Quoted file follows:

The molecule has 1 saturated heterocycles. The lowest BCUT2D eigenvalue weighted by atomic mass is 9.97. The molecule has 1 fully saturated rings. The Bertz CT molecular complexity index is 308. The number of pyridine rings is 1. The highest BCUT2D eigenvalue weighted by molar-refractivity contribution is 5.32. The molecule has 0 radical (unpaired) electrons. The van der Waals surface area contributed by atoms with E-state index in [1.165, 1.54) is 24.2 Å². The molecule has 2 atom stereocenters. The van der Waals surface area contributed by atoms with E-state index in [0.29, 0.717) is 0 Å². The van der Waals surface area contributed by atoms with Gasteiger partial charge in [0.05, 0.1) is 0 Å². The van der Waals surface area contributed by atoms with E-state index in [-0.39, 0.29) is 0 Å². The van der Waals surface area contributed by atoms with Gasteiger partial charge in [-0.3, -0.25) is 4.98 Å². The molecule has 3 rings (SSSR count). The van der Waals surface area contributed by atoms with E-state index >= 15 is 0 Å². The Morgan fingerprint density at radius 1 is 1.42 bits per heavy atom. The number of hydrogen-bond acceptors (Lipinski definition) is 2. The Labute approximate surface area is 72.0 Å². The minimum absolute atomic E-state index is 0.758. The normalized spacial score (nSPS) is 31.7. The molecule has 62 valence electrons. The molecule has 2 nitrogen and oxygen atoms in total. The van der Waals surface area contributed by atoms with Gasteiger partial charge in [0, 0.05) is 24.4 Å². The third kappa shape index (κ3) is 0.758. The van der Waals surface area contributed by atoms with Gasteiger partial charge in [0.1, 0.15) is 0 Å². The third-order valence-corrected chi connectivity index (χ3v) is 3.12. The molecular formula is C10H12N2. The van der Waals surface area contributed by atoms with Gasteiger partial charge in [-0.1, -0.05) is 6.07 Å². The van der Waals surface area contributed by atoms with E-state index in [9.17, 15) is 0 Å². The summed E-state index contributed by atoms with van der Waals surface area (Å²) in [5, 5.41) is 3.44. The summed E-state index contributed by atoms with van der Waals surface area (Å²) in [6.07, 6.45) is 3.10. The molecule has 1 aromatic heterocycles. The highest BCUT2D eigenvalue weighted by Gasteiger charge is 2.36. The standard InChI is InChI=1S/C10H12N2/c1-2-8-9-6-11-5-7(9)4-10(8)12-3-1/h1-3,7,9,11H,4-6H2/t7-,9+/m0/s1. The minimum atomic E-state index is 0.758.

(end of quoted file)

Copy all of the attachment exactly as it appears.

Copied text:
The molecule has 1 saturated heterocycles. The lowest BCUT2D eigenvalue weighted by atomic mass is 9.97. The molecule has 1 fully saturated rings. The Bertz CT molecular complexity index is 308. The number of pyridine rings is 1. The highest BCUT2D eigenvalue weighted by molar-refractivity contribution is 5.32. The molecule has 0 radical (unpaired) electrons. The van der Waals surface area contributed by atoms with E-state index in [1.165, 1.54) is 24.2 Å². The molecule has 2 atom stereocenters. The van der Waals surface area contributed by atoms with E-state index in [0.29, 0.717) is 0 Å². The van der Waals surface area contributed by atoms with Gasteiger partial charge in [0.05, 0.1) is 0 Å². The van der Waals surface area contributed by atoms with E-state index in [-0.39, 0.29) is 0 Å². The van der Waals surface area contributed by atoms with Gasteiger partial charge in [-0.3, -0.25) is 4.98 Å². The molecule has 3 rings (SSSR count). The van der Waals surface area contributed by atoms with E-state index >= 15 is 0 Å². The Morgan fingerprint density at radius 1 is 1.42 bits per heavy atom. The number of hydrogen-bond acceptors (Lipinski definition) is 2. The Labute approximate surface area is 72.0 Å². The minimum absolute atomic E-state index is 0.758. The normalized spacial score (nSPS) is 31.7. The molecule has 62 valence electrons. The molecule has 2 nitrogen and oxygen atoms in total. The van der Waals surface area contributed by atoms with Gasteiger partial charge in [0, 0.05) is 24.4 Å². The third kappa shape index (κ3) is 0.758. The van der Waals surface area contributed by atoms with Gasteiger partial charge in [0.1, 0.15) is 0 Å². The third-order valence-corrected chi connectivity index (χ3v) is 3.12. The molecular formula is C10H12N2. The van der Waals surface area contributed by atoms with Gasteiger partial charge in [-0.1, -0.05) is 6.07 Å². The van der Waals surface area contributed by atoms with E-state index in [9.17, 15) is 0 Å². The summed E-state index contributed by atoms with van der Waals surface area (Å²) in [5, 5.41) is 3.44. The summed E-state index contributed by atoms with van der Waals surface area (Å²) in [6.07, 6.45) is 3.10. The molecule has 1 aromatic heterocycles. The highest BCUT2D eigenvalue weighted by Gasteiger charge is 2.36. The standard InChI is InChI=1S/C10H12N2/c1-2-8-9-6-11-5-7(9)4-10(8)12-3-1/h1-3,7,9,11H,4-6H2/t7-,9+/m0/s1. The minimum atomic E-state index is 0.758.